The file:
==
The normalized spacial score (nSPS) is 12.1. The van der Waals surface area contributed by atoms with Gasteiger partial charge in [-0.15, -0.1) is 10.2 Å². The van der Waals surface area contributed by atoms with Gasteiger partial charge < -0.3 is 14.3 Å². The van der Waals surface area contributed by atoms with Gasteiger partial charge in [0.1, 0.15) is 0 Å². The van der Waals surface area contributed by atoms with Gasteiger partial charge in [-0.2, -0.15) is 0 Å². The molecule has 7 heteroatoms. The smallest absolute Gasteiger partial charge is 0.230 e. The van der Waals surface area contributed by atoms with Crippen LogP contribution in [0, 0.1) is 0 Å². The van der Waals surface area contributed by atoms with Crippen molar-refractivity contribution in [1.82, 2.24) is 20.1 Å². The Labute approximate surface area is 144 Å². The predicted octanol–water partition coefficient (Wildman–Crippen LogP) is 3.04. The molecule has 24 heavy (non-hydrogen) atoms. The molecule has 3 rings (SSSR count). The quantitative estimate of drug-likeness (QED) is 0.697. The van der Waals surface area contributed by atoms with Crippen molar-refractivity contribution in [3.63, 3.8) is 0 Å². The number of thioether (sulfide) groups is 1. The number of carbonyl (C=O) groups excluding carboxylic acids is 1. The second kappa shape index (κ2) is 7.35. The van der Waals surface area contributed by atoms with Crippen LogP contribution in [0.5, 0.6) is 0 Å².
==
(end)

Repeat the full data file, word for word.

The normalized spacial score (nSPS) is 12.1. The van der Waals surface area contributed by atoms with Gasteiger partial charge in [-0.15, -0.1) is 10.2 Å². The van der Waals surface area contributed by atoms with Gasteiger partial charge < -0.3 is 14.3 Å². The van der Waals surface area contributed by atoms with Gasteiger partial charge in [0.1, 0.15) is 0 Å². The van der Waals surface area contributed by atoms with Gasteiger partial charge in [-0.2, -0.15) is 0 Å². The molecule has 7 heteroatoms. The smallest absolute Gasteiger partial charge is 0.230 e. The van der Waals surface area contributed by atoms with Crippen LogP contribution in [0, 0.1) is 0 Å². The van der Waals surface area contributed by atoms with Crippen molar-refractivity contribution in [1.82, 2.24) is 20.1 Å². The Labute approximate surface area is 144 Å². The predicted octanol–water partition coefficient (Wildman–Crippen LogP) is 3.04. The molecule has 24 heavy (non-hydrogen) atoms. The molecule has 3 rings (SSSR count). The quantitative estimate of drug-likeness (QED) is 0.697. The van der Waals surface area contributed by atoms with Crippen molar-refractivity contribution in [3.63, 3.8) is 0 Å². The number of thioether (sulfide) groups is 1. The number of carbonyl (C=O) groups excluding carboxylic acids is 1. The second kappa shape index (κ2) is 7.35. The van der Waals surface area contributed by atoms with Crippen LogP contribution in [0.5, 0.6) is 0 Å².